Category Archives: Thoughts

Opening Up

When Eilon from Dust & Grooves contacted me last winter about editing his book, I was at an all-time low. I was in the midst of a process that has been written about extensively throughout history—when your external world crumbles and everything you grab onto just turns to dust, leaving you with nowhere to turn but inside. Life’s circumstances had broken me open, and I had to look closely at all that was coming out and face it. The process was grueling, the worst I had ever endured, but there was just an ever-so-slight hint of a blessing in disguise, that in turning myself inside out and peeling away the layers I’d somehow get to the core of me, a place I’ve always strived to reach. I read a quote about Dante’s Inferno that I think nails the process: “Dante’s journey took him as low as a human being could sink, through his worst fears and most bitter truths, down to the very center of the earth. And then by continuing straight downward through the center and beyond, he suddenly headed up.” By the eighth month of this journey, I started … Read more

The Right To Be Lazy

I have experienced hell, and it is an oral surgeon hammering your jaw bone in order to “lift” your sinus cavity and make room for a dental implant. I arrived at my surgery appointment expecting a mildly pleasant laughing gas trip (my last laughing gas experience at the dentist was exceptionally awesome!), but instead received a 30-minute torture session that only worsened once the anaesthesia wore off. I ended up flat out for a week, attempting to dull the pain with documentaries, eBay, Dory Previn records, and reading Autopilot: The Art and Science of Doing Nothing by Andrew Smart. It takes Tom Hodgkinson’s How to Be Idle / How to Be Free series (both eye-opening, life-changing books for me) into a more academic realm, offering scientific proof that doing nothing does wonders for the brain, and thus does wonders for creativity, happiness, and health. I then watched a documentary called Surviving Progress, which details the economic and climate abyss we currently face, and interviews a range of talking heads who offer their unconventional views on what can be done to reverse these ugly trends. The general consensus seems to be that rather than striving for further economic … Read more

Cruel Summer

This has been one grueling summer. I remember a similar summer when I was 22, having been struck by a series of panic attacks that forced me to call “time out” on my life, and go on a treacherous journey inwards. I dug into ghastly places, pulled out unsavory memories and met my most frightening fears. I’ve always been plagued by an inability to ignore my gut and plow ahead. When my subconscious calls, it will do everything in its power to paralyze me physically so that I have no choice but to listen. I listened when I was 22, trudged through the shit, and ushered in the autumn panic-attack free and a whole lot happier. The lesson learned was that no matter how much I wanted to look away, the only solution was to welcome in the very unwelcome fears, insecurities, and uncertainties, feel the pain, and dig deep to uncover the source. I’ve been trying very hard to remember that brutal process and its rather awesome outcome, but I’m currently in the “feel the pain” stage, and so it’s hard to envision a happy ending. I’ve also been … Read more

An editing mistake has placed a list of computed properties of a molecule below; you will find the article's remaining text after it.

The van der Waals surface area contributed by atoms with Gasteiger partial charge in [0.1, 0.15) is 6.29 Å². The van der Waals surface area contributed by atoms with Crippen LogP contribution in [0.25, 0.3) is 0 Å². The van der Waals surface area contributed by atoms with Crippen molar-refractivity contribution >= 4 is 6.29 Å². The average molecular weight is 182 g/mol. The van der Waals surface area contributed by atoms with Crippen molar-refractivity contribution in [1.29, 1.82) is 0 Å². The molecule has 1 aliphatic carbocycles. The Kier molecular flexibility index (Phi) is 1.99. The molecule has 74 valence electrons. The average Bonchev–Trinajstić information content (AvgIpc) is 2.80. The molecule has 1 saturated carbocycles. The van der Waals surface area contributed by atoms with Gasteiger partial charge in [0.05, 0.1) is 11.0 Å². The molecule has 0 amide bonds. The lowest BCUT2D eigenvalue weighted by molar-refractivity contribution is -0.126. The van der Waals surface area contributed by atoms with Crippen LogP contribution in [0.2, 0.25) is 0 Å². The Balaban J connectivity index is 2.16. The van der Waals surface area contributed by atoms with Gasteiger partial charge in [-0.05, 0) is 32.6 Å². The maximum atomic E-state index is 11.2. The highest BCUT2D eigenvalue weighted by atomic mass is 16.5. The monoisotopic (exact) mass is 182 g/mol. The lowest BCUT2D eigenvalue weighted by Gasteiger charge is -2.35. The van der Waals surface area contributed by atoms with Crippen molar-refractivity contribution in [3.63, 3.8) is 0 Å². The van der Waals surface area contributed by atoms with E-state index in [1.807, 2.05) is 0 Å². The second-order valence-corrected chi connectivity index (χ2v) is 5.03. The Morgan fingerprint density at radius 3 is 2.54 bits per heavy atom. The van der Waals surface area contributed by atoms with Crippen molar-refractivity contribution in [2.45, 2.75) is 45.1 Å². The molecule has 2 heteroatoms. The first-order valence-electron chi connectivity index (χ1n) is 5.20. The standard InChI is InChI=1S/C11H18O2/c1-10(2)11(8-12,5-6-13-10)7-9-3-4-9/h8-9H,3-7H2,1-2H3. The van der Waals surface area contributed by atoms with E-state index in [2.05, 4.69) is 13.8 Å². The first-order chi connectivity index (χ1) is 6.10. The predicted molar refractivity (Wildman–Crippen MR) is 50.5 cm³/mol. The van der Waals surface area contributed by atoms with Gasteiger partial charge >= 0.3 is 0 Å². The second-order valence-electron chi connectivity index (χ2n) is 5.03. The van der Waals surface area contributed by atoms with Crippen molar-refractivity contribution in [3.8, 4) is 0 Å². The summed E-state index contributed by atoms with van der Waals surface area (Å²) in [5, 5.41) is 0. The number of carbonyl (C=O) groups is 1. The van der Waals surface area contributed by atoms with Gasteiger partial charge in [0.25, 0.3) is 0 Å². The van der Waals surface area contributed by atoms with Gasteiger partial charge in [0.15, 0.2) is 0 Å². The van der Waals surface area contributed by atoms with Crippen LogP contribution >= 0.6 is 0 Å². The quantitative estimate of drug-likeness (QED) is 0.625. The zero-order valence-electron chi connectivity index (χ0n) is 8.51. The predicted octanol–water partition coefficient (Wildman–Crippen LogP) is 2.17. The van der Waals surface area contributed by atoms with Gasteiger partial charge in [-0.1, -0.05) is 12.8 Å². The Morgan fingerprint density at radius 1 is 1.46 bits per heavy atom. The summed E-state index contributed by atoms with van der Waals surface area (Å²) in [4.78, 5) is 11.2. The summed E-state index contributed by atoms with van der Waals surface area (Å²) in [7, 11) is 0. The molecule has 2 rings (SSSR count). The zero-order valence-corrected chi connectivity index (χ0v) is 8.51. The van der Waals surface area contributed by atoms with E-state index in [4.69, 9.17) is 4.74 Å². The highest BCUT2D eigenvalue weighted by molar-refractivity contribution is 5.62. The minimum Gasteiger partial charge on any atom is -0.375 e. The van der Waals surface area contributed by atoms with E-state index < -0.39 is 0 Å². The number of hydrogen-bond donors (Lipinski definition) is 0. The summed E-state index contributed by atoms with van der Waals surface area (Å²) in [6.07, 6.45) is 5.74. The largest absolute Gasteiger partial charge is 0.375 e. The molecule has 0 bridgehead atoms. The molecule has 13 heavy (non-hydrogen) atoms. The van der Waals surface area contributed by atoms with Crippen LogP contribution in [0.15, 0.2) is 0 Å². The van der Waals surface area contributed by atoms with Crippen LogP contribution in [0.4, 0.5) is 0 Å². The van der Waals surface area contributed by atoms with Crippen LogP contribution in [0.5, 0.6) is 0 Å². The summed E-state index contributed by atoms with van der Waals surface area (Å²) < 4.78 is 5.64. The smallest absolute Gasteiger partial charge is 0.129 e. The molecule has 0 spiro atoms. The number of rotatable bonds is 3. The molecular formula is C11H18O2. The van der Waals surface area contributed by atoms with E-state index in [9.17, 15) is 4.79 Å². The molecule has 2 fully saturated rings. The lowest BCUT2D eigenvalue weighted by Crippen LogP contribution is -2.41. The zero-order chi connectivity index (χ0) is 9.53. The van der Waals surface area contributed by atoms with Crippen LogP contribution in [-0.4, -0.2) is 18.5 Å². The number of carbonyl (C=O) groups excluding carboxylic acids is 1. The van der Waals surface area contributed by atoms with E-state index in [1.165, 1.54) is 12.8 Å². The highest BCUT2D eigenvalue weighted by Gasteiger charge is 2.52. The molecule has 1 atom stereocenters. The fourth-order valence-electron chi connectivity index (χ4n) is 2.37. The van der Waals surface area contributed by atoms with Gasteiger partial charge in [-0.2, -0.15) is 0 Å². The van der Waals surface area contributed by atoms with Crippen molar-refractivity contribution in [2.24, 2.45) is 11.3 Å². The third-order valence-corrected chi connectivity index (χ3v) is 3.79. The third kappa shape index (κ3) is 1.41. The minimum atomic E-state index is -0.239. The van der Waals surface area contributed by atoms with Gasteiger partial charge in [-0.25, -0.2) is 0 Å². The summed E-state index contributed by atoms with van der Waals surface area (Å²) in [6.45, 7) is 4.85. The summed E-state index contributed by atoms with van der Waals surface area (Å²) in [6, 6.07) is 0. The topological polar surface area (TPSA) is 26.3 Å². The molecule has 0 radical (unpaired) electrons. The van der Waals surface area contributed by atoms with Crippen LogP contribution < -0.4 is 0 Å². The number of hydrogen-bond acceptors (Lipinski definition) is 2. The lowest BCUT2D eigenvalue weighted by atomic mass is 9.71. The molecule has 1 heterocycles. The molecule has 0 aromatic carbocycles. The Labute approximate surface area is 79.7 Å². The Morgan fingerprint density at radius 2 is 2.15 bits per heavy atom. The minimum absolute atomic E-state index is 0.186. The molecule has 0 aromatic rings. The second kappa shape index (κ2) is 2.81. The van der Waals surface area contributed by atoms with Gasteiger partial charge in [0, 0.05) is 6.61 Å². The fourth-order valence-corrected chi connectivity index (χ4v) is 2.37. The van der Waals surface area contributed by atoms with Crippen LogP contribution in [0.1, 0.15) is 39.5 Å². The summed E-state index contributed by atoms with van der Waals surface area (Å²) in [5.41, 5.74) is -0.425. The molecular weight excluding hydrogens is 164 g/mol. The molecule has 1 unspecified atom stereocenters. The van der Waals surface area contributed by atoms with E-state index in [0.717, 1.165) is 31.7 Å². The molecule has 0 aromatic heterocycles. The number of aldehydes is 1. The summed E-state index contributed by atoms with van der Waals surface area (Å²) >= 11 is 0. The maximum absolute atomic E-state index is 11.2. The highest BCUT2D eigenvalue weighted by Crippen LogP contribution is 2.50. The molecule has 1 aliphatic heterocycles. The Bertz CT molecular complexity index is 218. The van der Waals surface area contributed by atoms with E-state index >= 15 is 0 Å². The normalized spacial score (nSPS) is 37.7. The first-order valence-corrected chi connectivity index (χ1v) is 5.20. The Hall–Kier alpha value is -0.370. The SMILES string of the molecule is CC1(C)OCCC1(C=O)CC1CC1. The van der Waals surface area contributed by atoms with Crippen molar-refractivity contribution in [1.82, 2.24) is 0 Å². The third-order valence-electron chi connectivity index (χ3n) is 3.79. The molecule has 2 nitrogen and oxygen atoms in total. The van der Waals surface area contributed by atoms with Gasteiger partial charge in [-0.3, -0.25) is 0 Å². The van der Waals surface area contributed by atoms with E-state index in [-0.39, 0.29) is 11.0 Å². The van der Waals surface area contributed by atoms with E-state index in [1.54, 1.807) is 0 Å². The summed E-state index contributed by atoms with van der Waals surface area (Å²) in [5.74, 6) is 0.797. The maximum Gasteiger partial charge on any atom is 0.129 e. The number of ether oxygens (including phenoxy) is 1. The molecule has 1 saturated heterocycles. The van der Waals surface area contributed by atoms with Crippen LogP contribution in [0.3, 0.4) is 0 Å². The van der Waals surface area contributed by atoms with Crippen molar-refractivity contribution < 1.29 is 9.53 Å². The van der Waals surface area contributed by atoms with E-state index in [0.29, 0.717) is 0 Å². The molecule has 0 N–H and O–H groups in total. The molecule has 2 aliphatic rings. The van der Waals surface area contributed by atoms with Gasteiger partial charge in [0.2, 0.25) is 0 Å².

I’m slowly emerging from that sorrowful place where, after having lost something so dear to me, everything in life seems trivial and weirdly pointless. I’ve been incapable of doing anything that requires mental effort, so have cast all work obligations aside, and have passed the time either in front of a movie screen or book. I saw Fruitvale Station (devastating story, schmaltzy film), The Hunt (Scandinavians really know how to make movies), BlackFish (a glaring reminder as to why SeaWorld and dolphin/ killer whale parks need to GO AWAY), and Stories We Tell (the gushing reviews are wholly justified). I finally got through a stash of un-read books–Darlene Love and Carole King’s autobiographies, The Wrecking Crew book, and Simon Reynolds’ Retromania. I am a notorious highlighter, note-taker, page folder, and my copy of Retromania is one hot-pink mess. Pete suggested that instead of highlighting the whole book,  I should just read it again. But it’s not often you come across a book that speaks to your whole darn existence and attempts to very eloquently and enthusiastically get to the heart of every question stuck in your brain for the last five years. My experiment in … Read more


Hello friends. I’m mourning the loss of my sweet Pumpkin, who we put to sleep this past Sunday. It’s been an intense six months of shuttling her back and forth between vets, hospitals, and holistic healers, in hopes of her overcoming what one vet called the worse infection he’d ever seen in a cat. I even went so far as to make an appointment with an animal psychic. My friends thought it was a hilarious move, but you’ll do whatever you can when you’re desperate. But FYI, they were right. The best the psychic could offer was that Pumpkin was a very smart cat who loved me. Profound.  I’ve left my place in Brooklyn to get some peace and quiet. I know I have to go back soon, but I just can’t bear to be in my apartment without her. The emptiness terrifies me. I have little desire to do anything but sit outside and read. I loved her so much. It’s hard living without her. I’ll be back with an update as soon as I feel up to it. With love,xo-Sheila